A display model of Tiangong-2 docked to the Shenzhou spacecraft.
|Crew||2 (from Shenzhou 11, October 2016)|
|Launch||15 September 2016, 22:04:09 (UTC+8)|
|Launch pad||Jiuquan LA-4/SLS-1|
|Mass||8.6 t (9.5 tons)|
|Length||10.4 m (34 ft)|
|Diameter||3.35 m (11.0 ft)|
|Perigee||369.65 km (229.69 mi)|
|Apogee||378.4 km (235.1 mi)|
|Orbital speed||7.68 km/s (4.77 mi/s)|
|Orbital period||92 minutes|
|Statistics as of 2016-09-22 00:00:00 UTC
|Literal meaning||Heavenly Palace-2 or Sky Palace-2|
|Literal meaning||Space Laboratory|
Tiangong-2 (Chinese: 天宫二号; pinyin: Tiāngōng èrhào; literally: "Heavenly Palace 2") is a Chinese space laboratory and part of the Project 921-2 space station program. Tiangong-2 was launched on 15 September 2016, 22:04:09 (UTC+8).
Tiangong-2 is neither designed nor planned to be a permanent orbital station; rather, it is intended as a testbed for key technologies that will be used in China's large modular space station, which is planned for launch in 2023.
The China Manned Space Engineering Office published a brief description of Tiangong-2 and its successor Tiangong-3 in 2008, indicating that at least two crewed spaceships would be launched to dock with Tiangong-2.
Tiangong-2 was originally expected to be launched by the China National Space Agency by 2015 to replace the prototype module Tiangong-1, which was launched in September 2011. In March 2011, Chinese officials stated that Tiangong-2 was scheduled to be launched by 2015, following the deorbit of Tiangong-1. An uncrewed cargo spacecraft will dock with the station, allowing for resupply.
In September 2014, its launch was postponed to September 2016. Plans for visits in October 2016 by the crewed mission Shenzhou 11 and the uncrewed resupply craft Tianzhou were made public. The station was successfully launched from Jiuquan aboard a Long March 2F rocket on 15 September 2016. Shenzhou 11 successfully docked with Tiangong-2 on 19 October 2016.
Aboard the Shenzhou 11, launched from Jiuquan Satellite Launch Center in the Gobi desert, were Commander Jing Haipeng and Chen Dong who formed the inaugural crew for the space laboratory. It was China's first manned mission for more than three years.
During the 30 days the two astronauts were aboard Tiangong-2, they conducted a number of scientific and technical experiments on the physiological effects of weightlessness, tests on human-machine collaboration on in-orbit maintenance technology and released an accompanying satellite successfully. Accompanying photography and near-distance fly-by observation were also carried out. They collected abundant data and made some achievements in programs of gamma-ray burst polarimeter, space cold atomic clock and preparation of new materials.
Shenzhou 11 separated from the orbiting Tiangong-2 space lab on November 17, reentry module landed successfully at the expected site in central Inner Mongolia Autonomous Region at about 13:59 Beijing Time.
The dimensions of Tiangong-2 are:
- Crew size: 2, with 30 days of life support resources. The crew (from Shenzhou 11, October 2016) consists of two astronauts.
- Length: 10.4 metres (34 ft).
- Maximum diameter: 4.2 metres (14 ft).
- Mass: 8,600 kilograms (19,000 lb).
- Chinese space program
- Chinese space station – a planned multi-module orbital station
- Shenzhou program
- International Space Station
- Salyut programme – a similar Soviet space station
- Tiangong 3
- Branigan, Tania; Sample, Ian (26 April 2011). "China unveils rival to International Space Station". The Guardian. London. Retrieved 27 April 2011.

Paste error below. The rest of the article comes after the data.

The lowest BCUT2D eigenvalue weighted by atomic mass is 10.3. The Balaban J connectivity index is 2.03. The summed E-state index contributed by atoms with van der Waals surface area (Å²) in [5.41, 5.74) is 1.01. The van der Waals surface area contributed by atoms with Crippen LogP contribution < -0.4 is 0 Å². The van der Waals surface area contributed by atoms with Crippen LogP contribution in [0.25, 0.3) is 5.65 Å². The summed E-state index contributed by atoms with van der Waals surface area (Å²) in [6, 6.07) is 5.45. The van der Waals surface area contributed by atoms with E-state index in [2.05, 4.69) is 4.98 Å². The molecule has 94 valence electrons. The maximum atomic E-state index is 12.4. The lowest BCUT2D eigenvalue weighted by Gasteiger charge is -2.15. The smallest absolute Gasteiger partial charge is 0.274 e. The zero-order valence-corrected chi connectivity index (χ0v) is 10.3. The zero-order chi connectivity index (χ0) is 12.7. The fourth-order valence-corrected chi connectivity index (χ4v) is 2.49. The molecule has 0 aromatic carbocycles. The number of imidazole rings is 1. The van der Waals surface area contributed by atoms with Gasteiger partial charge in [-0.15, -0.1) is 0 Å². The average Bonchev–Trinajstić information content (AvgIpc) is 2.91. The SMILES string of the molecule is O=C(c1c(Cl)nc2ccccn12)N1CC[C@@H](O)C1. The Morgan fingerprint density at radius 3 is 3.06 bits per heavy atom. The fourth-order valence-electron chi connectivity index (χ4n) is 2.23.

China often chooses poetic names for its space projects, such as Chang'e – after the moon goddess – for its lunar probes; its rocket series, however, is named Long March, in tribute to communist history. The space station project is currently referred to as Tiangong, or "heavenly palace".
- huaxia, ed. (2016-09-16). "Tiangong-2 takes China one step closer to space station". Xinhua. Retrieved 2016-09-16.
- huaxia, ed. (2016-09-16). "Tiangong-2 space lab may exceed 5 years service life: expert". Xinhua. Retrieved 2016-09-16.
- Hunt, Katie; Bloom, Deborah (15 September 2016). "China launches Tiangong-2 space lab". CNN News. Retrieved 2016-09-15.
- "Space-Track.Org API Access". space-track.org. 2016-09-22. Archived from the original on 2016-09-22. Retrieved 2016-09-15.
- de Selding, Peter B. (20 June 2016). "China prepares assembly of its space station, invites collaboration through U.N.". Space News.
- "China to launch space station by 2023". BBC. 26 September 2013. Retrieved 1 October 2013.
- "China to launch Tiangong-2 and cargo spacecraft in 2015". GB Times. 13 June 2013. Retrieved 16 June 2013.
- "Tiangong-1 launch betrays China's earthly ambitions". BBC. 29 September 2011. Retrieved 21 November 2011.
- David, Leonard (11 March 2011). "China Details Ambitious Space Station Goals". Space.com. Retrieved 9 March 2011.
China is ready to carry out a multiphase construction program that leads to the large space station around 2020. As a prelude to building that facility, China is set to loft the Tiangong-1 module this year as a platform to help master key rendezvous and docking technologies.
- "China manned spaceflight program" (PDF). The Space Review. 15 October 2009. Retrieved 21 November 2011.
- Morris Jones (11 September 2014). "China's Space Station is Still On Track". SpaceDaily.
- AFP (10 September 2014). "China to launch second space lab in 2016: official". SpaceDaily.
- "China successfully launches Tiangong-2 space lab". CCTV News. 15 September 2016.
- "China's Shenzhou-11 successfully docks with Tiangong-2 spacelab". CCTV America. Retrieved 2016-10-19.
- Clark, Stuart (2016-10-20). "Two crewed space stations now orbiting Earth". The Guardian. ISSN 0261-3077. Retrieved 2016-10-22.
- "SCIO briefing on China's Tiangong 2 and Shenzhou 11 manned space mission". China.org.cn. 19 November 2016. Retrieved 24 November 2016.